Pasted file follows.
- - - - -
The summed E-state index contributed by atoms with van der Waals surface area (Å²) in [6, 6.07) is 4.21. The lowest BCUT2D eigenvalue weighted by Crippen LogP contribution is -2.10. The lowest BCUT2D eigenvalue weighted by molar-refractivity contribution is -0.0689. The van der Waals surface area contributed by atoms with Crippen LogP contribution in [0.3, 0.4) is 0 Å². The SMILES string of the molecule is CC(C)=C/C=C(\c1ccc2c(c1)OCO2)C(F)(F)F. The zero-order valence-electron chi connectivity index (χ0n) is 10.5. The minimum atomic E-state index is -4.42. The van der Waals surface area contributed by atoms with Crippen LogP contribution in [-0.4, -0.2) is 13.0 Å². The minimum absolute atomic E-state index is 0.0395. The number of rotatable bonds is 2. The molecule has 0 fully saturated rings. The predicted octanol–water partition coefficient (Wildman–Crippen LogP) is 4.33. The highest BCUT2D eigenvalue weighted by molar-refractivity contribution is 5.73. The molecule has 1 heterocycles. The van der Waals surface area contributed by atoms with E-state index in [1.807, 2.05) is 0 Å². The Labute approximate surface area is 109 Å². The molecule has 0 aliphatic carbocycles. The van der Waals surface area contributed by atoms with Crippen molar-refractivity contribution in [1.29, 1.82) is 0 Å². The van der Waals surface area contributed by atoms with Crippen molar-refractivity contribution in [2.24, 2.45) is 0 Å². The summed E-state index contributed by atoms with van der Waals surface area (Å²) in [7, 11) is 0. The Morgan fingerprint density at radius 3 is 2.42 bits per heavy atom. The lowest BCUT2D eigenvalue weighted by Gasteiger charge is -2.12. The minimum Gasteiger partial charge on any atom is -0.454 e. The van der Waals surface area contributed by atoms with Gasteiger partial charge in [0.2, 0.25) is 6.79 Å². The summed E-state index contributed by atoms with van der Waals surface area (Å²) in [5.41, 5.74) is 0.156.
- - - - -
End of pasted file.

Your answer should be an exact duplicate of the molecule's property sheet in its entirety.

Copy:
The summed E-state index contributed by atoms with van der Waals surface area (Å²) in [6, 6.07) is 4.21. The lowest BCUT2D eigenvalue weighted by Crippen LogP contribution is -2.10. The lowest BCUT2D eigenvalue weighted by molar-refractivity contribution is -0.0689. The van der Waals surface area contributed by atoms with Crippen LogP contribution in [0.3, 0.4) is 0 Å². The SMILES string of the molecule is CC(C)=C/C=C(\c1ccc2c(c1)OCO2)C(F)(F)F. The zero-order valence-electron chi connectivity index (χ0n) is 10.5. The minimum atomic E-state index is -4.42. The van der Waals surface area contributed by atoms with Crippen LogP contribution in [-0.4, -0.2) is 13.0 Å². The minimum absolute atomic E-state index is 0.0395. The number of rotatable bonds is 2. The molecule has 0 fully saturated rings. The predicted octanol–water partition coefficient (Wildman–Crippen LogP) is 4.33. The highest BCUT2D eigenvalue weighted by molar-refractivity contribution is 5.73. The molecule has 1 heterocycles. The van der Waals surface area contributed by atoms with E-state index in [1.807, 2.05) is 0 Å². The Labute approximate surface area is 109 Å². The molecule has 0 aliphatic carbocycles. The van der Waals surface area contributed by atoms with Crippen molar-refractivity contribution in [1.29, 1.82) is 0 Å². The van der Waals surface area contributed by atoms with Crippen molar-refractivity contribution in [2.24, 2.45) is 0 Å². The summed E-state index contributed by atoms with van der Waals surface area (Å²) in [7, 11) is 0. The Morgan fingerprint density at radius 3 is 2.42 bits per heavy atom. The lowest BCUT2D eigenvalue weighted by Gasteiger charge is -2.12. The minimum Gasteiger partial charge on any atom is -0.454 e. The van der Waals surface area contributed by atoms with Gasteiger partial charge in [0.2, 0.25) is 6.79 Å². The summed E-state index contributed by atoms with van der Waals surface area (Å²) in [5.41, 5.74) is 0.156.